Co-actor Shaheer Sheikh underlines how they are not here to change any tradition, but their single is all about setting the message that a girl, too, can be in control.
By Mayur Lookhar
The failure of Laal Singh Chaddha  was a blow to Aamir Khan. The actor though later courted controversy over a TV commercial that saw him play a groom who goes against the tradition and decides to move into his bride’s house after marriage. The right-wing trolls were out with their knives again. Though bizarre, but the controversy reminded us how sensitive certain people have become on matters of faith and tradition.
Young Zahrah S. Khan is a bubbly soul. The singer, budding actor drew one’s curiosity in her single Main Tenu Chadh Jaungi where she was pictured as a bride coming to her wedding on a horse. While the image was promoted as breaking the tradition, but who is to rule out any adverse reaction from the self-proclaimed custodians of tradition.
One may question certain tradition, and decide to go against ancient set norm, but perhaps it is important to first look into the reasons behind the tradition rather than judge it with modern day sensibilities or view it through the prism of any (woke) feminism. Music composer Tanishk Bagchi called the ‘bride on a horse’ idea as Zahrah’s creation.
What was the idea behind the singer, actor deciding to have the bride to arrive on a horse on her wedding day?
“It could also have been the groom and the bride both coming on a mare. Look, at the end of the day you are celebrating love. That’s the reason people get married in today’s age. When you decide to get married it is your celebration of love. You are celebrating with everybody around you. You have the right to celebrate the way you want to. Otherwise, what is marriage?” quipped Khan.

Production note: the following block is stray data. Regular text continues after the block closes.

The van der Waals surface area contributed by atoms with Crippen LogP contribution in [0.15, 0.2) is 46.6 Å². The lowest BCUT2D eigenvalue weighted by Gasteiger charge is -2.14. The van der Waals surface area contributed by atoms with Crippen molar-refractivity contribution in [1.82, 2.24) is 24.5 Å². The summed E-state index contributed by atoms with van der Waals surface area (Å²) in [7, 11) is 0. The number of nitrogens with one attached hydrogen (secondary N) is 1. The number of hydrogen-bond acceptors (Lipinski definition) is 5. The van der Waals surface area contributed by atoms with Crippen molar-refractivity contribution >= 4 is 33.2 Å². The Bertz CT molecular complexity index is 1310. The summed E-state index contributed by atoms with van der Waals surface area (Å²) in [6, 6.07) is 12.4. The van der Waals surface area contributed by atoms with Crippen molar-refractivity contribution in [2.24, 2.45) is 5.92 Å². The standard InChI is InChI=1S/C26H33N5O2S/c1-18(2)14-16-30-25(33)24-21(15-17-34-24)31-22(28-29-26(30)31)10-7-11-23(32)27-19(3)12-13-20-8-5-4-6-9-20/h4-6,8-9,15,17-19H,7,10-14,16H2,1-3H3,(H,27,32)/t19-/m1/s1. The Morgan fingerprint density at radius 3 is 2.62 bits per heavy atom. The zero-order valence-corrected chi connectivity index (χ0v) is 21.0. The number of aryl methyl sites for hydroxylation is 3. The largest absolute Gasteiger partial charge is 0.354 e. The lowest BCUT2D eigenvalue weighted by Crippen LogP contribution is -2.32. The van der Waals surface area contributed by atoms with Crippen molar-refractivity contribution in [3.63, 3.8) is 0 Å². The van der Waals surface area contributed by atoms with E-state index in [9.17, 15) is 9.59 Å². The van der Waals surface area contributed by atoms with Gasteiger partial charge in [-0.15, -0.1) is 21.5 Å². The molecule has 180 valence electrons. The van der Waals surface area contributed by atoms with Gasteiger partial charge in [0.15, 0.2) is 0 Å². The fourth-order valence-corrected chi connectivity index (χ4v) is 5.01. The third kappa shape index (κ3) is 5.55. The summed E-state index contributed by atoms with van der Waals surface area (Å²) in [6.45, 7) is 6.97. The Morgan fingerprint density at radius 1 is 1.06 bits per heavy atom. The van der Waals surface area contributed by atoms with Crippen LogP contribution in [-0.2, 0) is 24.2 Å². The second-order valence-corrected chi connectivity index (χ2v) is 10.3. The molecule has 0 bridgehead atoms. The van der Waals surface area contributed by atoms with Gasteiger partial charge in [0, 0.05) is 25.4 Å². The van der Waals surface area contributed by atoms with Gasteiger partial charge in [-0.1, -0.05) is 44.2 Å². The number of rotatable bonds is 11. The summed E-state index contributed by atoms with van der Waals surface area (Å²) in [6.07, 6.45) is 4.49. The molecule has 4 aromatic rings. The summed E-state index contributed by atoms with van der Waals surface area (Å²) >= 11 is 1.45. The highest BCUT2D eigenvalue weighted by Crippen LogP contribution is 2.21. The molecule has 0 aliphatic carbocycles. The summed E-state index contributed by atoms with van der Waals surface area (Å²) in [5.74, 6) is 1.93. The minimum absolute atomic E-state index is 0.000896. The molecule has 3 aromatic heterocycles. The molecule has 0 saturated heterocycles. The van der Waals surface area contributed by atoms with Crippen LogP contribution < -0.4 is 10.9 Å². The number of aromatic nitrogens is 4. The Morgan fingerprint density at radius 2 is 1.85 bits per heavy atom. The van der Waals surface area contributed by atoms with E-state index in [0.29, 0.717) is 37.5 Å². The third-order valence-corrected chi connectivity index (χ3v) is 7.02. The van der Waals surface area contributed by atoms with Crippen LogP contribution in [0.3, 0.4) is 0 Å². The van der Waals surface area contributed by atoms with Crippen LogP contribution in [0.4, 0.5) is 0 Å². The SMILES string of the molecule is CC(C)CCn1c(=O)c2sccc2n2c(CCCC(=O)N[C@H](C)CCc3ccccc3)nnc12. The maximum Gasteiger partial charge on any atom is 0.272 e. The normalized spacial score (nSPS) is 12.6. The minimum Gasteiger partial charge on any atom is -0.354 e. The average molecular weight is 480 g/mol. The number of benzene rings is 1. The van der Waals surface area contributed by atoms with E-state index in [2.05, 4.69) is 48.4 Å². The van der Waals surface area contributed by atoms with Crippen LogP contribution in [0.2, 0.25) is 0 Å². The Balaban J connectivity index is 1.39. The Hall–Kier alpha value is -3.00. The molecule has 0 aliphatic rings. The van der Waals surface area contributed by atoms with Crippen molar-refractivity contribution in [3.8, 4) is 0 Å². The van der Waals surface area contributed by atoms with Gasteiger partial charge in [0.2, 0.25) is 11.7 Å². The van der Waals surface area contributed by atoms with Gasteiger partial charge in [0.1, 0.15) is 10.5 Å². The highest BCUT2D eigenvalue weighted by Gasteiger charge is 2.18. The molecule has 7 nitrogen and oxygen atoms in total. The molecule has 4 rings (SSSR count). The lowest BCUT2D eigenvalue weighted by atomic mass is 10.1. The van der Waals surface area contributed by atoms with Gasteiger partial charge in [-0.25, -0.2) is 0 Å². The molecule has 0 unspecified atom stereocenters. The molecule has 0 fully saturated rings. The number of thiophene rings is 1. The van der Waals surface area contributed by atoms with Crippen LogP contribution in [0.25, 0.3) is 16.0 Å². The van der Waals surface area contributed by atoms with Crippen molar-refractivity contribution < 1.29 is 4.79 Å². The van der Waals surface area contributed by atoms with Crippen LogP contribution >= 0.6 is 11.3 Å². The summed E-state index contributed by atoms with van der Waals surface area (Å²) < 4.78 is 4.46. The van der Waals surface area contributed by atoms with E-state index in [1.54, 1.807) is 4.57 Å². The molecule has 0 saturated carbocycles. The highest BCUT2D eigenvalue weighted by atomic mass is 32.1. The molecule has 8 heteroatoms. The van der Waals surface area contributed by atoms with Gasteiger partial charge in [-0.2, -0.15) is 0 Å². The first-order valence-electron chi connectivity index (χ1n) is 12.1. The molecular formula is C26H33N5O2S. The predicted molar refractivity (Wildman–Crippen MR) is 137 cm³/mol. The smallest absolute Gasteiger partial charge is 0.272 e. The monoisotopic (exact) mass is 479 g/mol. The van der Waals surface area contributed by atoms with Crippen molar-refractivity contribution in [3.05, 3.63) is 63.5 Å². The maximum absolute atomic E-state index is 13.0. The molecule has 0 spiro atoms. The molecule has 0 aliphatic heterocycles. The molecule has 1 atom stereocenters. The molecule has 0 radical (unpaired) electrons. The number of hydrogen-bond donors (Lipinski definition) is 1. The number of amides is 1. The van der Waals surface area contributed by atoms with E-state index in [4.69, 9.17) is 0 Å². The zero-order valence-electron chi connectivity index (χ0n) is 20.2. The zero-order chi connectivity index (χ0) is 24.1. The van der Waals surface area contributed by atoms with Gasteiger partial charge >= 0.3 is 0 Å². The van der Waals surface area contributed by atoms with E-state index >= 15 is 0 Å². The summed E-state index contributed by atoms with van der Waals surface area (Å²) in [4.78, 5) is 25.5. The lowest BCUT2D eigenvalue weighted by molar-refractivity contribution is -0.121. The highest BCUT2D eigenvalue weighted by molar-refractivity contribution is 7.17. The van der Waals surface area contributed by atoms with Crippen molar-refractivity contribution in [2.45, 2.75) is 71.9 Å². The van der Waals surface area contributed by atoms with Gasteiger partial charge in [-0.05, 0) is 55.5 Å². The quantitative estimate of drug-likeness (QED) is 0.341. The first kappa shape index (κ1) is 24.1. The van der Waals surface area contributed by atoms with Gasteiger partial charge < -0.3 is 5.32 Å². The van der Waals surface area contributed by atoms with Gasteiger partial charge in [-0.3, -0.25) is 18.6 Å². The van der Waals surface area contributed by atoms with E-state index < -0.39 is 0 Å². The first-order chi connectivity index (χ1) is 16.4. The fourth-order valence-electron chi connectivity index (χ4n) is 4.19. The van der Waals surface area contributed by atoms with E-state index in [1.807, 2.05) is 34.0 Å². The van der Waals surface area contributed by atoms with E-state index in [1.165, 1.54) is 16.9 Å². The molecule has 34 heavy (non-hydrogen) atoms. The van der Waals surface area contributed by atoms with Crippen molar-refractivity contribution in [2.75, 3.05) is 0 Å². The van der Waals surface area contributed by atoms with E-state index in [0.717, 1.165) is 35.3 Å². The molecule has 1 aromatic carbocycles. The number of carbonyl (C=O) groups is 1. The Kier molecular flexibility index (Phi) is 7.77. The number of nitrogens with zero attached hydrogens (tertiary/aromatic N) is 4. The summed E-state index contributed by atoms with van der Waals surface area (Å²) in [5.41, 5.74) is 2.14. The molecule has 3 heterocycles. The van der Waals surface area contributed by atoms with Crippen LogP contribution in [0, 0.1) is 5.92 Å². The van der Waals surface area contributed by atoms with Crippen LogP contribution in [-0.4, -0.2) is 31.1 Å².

Yesteryear actor, singer and Khan’s mother Salma Agha opined, “This song is a message as a woman activist. Women, too, can dance on their weddings. They should be given equal freedom. It is a very good message.”
Shaheer Sheikh, Khan’s co-actor in the single, reminded all that their song is not about changing any tradition.
“More than changing tradition, we just wanted to give the message that a girl, too, can be in control. It is not so much about riding the horse. It is what she represents,” said Sheikh.
Composer Tanishk Bagchi explained how the song was always conceived from the girl’s point of view.
“This thought [bride on a horse] was Zahra’s. However, while writing, I thought of making a wedding song on a girl rather than a boy. This is her [Zahrah] single. So, I had to write differently. The song is written through a girl’s perspective. The girl is getting married, but she has her own life. It is not that after marriage, she has to evolve [adapt to the culture in her husband’s house]. My song [simply] depicts her,” Bagchi explained.
Khan’s bride on a horse idea also helped us to look into the possible reason behind the tradition. As per Hindu tradition, a groom arrives on a mare to marry and take his bride. A mare is used instead of horse because mare is considered to be more (chanchal) childish than the horse. Riding a mare symbolizes that the man has gained command over his childish behavior and he is ready to take responsibilities.
As often, mythology plays it part too. In Mahabharat, Vidura, the prime minister of the Kuru Kingdom, compared a man’s body to a horse.
Vidura told king Dhritarashtra, “Oh king, a man’s body is just like a ratha (chariot), intelligence (buddhi) like a charioteer (saarathi) and senses are its horses. One who controls all these three, travels happily in this world, just like the charioteer who has controlled the horses of the chariot.”
Clearly many rituals across different faiths all have deep roots in their respective culture. It would be wrong to view Zahrah’s bride riding a horse as questioning any tradition. It would also be wrong to attribute any modern-day feminism behind the creativity.
All said and done, one must simply enjoy the song for the free-spirited soul of Zahrah’s character. Watch the single below.